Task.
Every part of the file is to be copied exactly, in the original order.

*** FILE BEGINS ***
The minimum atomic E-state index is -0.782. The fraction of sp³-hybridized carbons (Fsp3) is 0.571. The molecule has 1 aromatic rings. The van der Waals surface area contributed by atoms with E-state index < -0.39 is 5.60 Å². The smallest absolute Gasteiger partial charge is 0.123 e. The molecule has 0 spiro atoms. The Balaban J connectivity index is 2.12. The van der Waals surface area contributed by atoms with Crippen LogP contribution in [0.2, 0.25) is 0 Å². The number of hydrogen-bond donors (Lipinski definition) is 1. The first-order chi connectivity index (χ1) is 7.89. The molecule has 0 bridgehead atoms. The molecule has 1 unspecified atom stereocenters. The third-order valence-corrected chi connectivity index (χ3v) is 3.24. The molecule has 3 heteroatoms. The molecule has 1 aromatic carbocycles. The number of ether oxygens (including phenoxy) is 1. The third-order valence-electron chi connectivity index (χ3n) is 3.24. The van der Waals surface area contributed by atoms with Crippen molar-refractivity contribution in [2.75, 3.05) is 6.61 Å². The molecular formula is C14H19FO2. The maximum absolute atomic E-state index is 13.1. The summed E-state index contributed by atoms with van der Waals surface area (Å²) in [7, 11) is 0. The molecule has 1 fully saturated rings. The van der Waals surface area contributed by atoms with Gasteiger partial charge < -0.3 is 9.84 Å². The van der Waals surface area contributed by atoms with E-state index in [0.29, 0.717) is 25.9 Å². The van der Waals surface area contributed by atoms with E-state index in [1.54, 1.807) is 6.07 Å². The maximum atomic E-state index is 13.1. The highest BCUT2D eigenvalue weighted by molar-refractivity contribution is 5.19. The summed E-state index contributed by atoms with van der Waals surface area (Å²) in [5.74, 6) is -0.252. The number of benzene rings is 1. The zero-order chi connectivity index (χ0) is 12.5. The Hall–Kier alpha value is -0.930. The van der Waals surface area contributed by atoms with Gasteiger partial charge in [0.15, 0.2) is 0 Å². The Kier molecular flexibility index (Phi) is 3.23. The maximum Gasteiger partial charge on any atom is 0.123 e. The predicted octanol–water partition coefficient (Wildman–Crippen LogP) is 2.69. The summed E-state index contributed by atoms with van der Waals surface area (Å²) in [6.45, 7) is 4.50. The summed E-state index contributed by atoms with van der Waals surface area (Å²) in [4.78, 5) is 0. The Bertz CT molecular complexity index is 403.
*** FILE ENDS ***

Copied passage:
The minimum atomic E-state index is -0.782. The fraction of sp³-hybridized carbons (Fsp3) is 0.571. The molecule has 1 aromatic rings. The van der Waals surface area contributed by atoms with E-state index < -0.39 is 5.60 Å². The smallest absolute Gasteiger partial charge is 0.123 e. The molecule has 0 spiro atoms. The Balaban J connectivity index is 2.12. The van der Waals surface area contributed by atoms with Crippen LogP contribution in [0.2, 0.25) is 0 Å². The number of hydrogen-bond donors (Lipinski definition) is 1. The first-order chi connectivity index (χ1) is 7.89. The molecule has 0 bridgehead atoms. The molecule has 1 unspecified atom stereocenters. The third-order valence-corrected chi connectivity index (χ3v) is 3.24. The molecule has 3 heteroatoms. The molecule has 1 aromatic carbocycles. The number of ether oxygens (including phenoxy) is 1. The third-order valence-electron chi connectivity index (χ3n) is 3.24. The van der Waals surface area contributed by atoms with Crippen molar-refractivity contribution in [2.75, 3.05) is 6.61 Å². The molecular formula is C14H19FO2. The maximum absolute atomic E-state index is 13.1. The summed E-state index contributed by atoms with van der Waals surface area (Å²) in [7, 11) is 0. The molecule has 1 fully saturated rings. The van der Waals surface area contributed by atoms with Gasteiger partial charge < -0.3 is 9.84 Å². The van der Waals surface area contributed by atoms with E-state index in [0.29, 0.717) is 25.9 Å². The van der Waals surface area contributed by atoms with E-state index in [1.54, 1.807) is 6.07 Å². The maximum atomic E-state index is 13.1. The highest BCUT2D eigenvalue weighted by molar-refractivity contribution is 5.19. The summed E-state index contributed by atoms with van der Waals surface area (Å²) in [5.74, 6) is -0.252. The number of benzene rings is 1. The zero-order chi connectivity index (χ0) is 12.5. The Hall–Kier alpha value is -0.930. The van der Waals surface area contributed by atoms with Gasteiger partial charge in [0.15, 0.2) is 0 Å². The Kier molecular flexibility index (Phi) is 3.23. The maximum Gasteiger partial charge on any atom is 0.123 e. The predicted octanol–water partition coefficient (Wildman–Crippen LogP) is 2.69. The summed E-state index contributed by atoms with van der Waals surface area (Å²) in [6.45, 7) is 4.50. The summed E-state index contributed by atoms with van der Waals surface area (Å²) in [4.78, 5) is 0. The Bertz CT molecular complexity index is 403.